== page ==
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2 May 2018


Brazil must respond to human rights violations caused by the Belo Monte Dam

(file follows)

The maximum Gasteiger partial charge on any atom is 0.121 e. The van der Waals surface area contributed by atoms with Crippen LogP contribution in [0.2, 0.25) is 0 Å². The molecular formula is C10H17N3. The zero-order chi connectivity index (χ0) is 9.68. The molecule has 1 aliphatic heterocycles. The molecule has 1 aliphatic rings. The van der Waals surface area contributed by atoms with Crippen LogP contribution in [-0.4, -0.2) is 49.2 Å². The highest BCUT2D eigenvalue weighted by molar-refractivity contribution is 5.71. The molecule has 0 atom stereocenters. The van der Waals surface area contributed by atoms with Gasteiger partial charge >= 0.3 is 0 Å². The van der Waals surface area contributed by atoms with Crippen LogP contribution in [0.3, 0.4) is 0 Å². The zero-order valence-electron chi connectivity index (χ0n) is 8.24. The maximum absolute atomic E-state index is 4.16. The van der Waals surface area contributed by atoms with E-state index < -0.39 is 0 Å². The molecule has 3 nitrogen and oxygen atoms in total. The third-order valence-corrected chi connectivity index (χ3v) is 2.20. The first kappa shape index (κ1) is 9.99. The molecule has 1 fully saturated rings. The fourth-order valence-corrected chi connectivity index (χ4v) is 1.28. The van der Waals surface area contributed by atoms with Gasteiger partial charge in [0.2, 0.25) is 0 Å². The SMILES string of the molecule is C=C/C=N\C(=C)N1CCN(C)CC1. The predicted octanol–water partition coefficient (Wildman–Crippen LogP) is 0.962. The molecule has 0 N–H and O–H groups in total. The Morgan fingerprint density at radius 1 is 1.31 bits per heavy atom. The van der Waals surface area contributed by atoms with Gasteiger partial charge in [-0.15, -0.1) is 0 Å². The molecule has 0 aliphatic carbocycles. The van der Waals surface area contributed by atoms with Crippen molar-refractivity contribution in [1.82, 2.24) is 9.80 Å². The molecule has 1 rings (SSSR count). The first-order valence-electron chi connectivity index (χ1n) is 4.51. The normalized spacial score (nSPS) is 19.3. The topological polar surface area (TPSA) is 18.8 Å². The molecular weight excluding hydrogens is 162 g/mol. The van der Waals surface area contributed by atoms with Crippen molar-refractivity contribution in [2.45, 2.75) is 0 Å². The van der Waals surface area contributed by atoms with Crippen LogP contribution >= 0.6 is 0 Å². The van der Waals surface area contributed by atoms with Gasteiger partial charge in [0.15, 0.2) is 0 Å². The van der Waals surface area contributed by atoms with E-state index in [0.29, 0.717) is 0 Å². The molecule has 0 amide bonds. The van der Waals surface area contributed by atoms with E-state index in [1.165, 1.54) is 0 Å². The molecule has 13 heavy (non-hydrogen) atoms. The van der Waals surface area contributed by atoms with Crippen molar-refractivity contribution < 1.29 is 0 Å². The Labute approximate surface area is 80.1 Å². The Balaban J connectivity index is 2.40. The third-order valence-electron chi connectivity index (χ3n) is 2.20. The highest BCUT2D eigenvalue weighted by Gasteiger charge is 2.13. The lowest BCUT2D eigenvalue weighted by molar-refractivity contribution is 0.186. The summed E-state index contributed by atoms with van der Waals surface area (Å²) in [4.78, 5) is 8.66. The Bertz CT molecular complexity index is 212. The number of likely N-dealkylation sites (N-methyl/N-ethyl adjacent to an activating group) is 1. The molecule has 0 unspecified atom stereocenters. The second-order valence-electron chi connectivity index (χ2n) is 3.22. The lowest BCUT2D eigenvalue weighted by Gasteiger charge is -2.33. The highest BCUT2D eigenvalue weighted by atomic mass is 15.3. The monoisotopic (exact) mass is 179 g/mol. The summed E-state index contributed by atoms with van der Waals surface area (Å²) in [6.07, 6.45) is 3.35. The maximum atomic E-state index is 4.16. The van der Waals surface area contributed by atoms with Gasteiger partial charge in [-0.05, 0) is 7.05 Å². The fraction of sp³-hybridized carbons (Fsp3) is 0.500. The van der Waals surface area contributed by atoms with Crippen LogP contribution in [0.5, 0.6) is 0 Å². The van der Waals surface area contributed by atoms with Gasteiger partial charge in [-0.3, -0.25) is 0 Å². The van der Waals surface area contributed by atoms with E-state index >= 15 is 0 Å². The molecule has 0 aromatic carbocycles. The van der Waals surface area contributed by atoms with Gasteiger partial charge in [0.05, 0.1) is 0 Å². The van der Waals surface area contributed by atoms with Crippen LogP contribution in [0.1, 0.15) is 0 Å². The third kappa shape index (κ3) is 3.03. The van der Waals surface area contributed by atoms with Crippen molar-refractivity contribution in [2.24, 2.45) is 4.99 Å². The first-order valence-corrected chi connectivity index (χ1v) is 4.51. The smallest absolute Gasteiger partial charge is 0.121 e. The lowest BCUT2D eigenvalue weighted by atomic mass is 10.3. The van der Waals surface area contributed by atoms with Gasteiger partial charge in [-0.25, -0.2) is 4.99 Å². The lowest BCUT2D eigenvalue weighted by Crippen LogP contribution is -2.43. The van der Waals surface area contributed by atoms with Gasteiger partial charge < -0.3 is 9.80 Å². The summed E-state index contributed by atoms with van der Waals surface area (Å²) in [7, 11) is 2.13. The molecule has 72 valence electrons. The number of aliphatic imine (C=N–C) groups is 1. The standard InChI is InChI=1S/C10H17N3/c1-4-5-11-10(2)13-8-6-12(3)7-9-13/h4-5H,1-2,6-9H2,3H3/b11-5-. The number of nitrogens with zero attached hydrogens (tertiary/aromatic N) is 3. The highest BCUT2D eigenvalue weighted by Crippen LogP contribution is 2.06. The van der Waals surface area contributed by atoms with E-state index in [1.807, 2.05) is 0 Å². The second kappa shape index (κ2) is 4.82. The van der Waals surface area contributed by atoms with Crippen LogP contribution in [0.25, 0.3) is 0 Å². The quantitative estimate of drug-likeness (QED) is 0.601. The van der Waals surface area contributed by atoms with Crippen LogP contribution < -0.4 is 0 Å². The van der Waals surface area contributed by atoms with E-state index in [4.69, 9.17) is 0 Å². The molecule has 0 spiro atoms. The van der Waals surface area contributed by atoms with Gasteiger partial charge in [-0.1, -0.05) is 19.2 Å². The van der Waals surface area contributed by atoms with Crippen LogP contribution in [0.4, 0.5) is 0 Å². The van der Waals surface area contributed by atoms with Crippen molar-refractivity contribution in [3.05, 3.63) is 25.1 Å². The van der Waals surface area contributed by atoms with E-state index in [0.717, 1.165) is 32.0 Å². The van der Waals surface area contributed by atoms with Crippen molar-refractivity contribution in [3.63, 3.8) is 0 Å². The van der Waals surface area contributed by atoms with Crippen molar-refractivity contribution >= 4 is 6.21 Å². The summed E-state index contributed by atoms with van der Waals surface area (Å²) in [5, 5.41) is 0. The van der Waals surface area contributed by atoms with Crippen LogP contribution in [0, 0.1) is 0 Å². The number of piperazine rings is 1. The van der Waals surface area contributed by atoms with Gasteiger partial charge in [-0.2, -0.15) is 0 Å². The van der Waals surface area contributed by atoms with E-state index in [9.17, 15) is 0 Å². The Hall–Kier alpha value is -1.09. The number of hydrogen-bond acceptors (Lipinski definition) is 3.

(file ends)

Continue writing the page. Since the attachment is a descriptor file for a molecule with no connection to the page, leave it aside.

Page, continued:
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Furthering the formal complaint against the State of Brazil for human rights violations caused by the construction of the Belo Monte Dam, organizations representing affected communities presented their final arguments before the Inter-American Commission on Human Rights.  They demonstrate the damages Belo Monte has caused to indigenous and traditional communities, and residents of Altamira, the city closest to the dam.  The report presented before the Commission shows that the damages resulted from a severe lack of foresight and inadequate evaluation, as well as from failure to comply with the conditions for operation established by the government...The report...documents the displacement of indigenous and traditional communities forced to leave their territories...Local communities now have limited use of the Xingu River as a source of food, sustenance, transportation and entertainment...The case against Brazil officially opened in December 2015...[T]he organizations and the State are required to present their final arguments, after which the Commission will make a decision...The Commission must now prepare a report to conclude whether or not human rights violations occurred as a result of the Belo Monte Dam, in which it may issue recommendations for remediation.  If those recommendations are unfulfilled, the case may be referred to the Inter-American Court on Human Rights, which has the power to issue a ruling condemning Brazil.  Belo Monte has been in operation since early 2015, though a series of judicial suspensions resulting from non-compliance with its permits means that construction has yet to be completed...